Second Tesla Model S fire sparked by crash in Mexico

The first fire in a Tesla Model S earlier this month brought about all the expected reactions; a steep sell-off by Wall Street in its volatile shares, followed by a spirited defense of electric vehicle technology from Tesla CEO Elon Musk. Last week, U.S. auto safety officials said they agreed with Musk's assessment that the fire was due to road debris, and said no official investigation was necessary — a fairly typical step given that NHTSA only investigates a fraction of the 180,000 vehicle fires in the United States every year.

So what to make of the second report of a Tesla Model S crashing and catching fire, in far different circumstances?

Unearthed by Axis of Oversteer, the crash happened Oct. 18 in Merida, a city in the northern Yucatan Peninsula of Mexico. According to local news reports, the Tesla was speeding through a roundabout at 4 a.m. when it hit a raised pedestrian crossing and briefly took flight before crashing into a wall and tree. The driver and perhaps a couple of passengers quickly left the scene, leaving the Tesla to burn for several minutes before firefighters arrived. (Warning: if you understand Spanish, there's some rough language in the video below).

As the video shows, the Model S burns freely, and in doing so sends off a couple secondary explosions before firefighters arrive to douse the flames. The fire appears more intense than the one in Washington State earlier this month, although it does stay contained to the front of the vehicle, which comports with Musk's assertions that the firewalls in the Model S battery compartment underneath the car keep flames from spreading.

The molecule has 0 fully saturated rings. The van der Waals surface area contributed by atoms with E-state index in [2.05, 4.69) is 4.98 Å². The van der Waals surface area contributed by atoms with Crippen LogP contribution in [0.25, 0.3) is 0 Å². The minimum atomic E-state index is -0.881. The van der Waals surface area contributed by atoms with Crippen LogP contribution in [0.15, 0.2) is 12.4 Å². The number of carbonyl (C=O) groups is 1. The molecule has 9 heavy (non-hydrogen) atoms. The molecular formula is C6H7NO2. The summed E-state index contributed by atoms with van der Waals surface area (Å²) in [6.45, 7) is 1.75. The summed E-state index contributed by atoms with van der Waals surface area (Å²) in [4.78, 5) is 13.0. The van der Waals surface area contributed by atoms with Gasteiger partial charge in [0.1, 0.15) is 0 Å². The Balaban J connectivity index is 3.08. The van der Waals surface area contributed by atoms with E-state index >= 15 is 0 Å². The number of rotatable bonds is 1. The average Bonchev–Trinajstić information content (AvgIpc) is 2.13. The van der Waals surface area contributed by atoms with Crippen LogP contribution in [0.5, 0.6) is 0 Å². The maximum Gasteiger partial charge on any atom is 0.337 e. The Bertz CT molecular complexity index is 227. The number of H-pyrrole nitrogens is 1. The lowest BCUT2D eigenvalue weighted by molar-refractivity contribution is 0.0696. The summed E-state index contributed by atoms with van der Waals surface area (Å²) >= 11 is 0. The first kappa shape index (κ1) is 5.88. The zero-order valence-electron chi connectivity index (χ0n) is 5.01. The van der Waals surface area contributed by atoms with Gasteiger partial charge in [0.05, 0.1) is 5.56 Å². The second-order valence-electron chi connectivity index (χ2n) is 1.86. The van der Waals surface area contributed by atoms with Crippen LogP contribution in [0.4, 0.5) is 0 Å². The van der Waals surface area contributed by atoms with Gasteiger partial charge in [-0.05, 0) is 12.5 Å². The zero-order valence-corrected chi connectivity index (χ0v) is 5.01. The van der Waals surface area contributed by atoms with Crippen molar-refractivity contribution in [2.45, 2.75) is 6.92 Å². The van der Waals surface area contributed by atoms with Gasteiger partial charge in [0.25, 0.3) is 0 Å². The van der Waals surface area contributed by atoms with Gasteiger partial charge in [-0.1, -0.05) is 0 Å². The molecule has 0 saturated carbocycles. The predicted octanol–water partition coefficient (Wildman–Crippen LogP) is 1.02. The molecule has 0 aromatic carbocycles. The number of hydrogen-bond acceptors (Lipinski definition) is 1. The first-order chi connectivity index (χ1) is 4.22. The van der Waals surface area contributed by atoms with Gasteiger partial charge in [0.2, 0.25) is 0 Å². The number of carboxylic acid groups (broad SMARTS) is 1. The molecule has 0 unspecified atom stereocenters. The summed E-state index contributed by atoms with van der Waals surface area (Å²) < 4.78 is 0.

Tesla says it's been in touch with the driver who fled the scene, and he's ready to get behind the wheel again:

We were able to contact the driver quickly and are pleased that he is safe. This was a significant accident where the car was traveling at such a high speed that it smashed through a concrete wall and then hit a large tree, yet the driver walked away from the car with no permanent injury. He is appreciative of the safety and performance of the car and has asked if we can expedite delivery of his next Model S.

Given the reported severity of the crash, a fire would have been likely from a gas-powered vehicle, and the fact the driver was able to flee does speak to the Tesla's crashworthiness. But the Model S remains rare enough, and first responders' experience with lithium-ion battery fires limited enough, that it will take several more cases before such events lose their notoriety.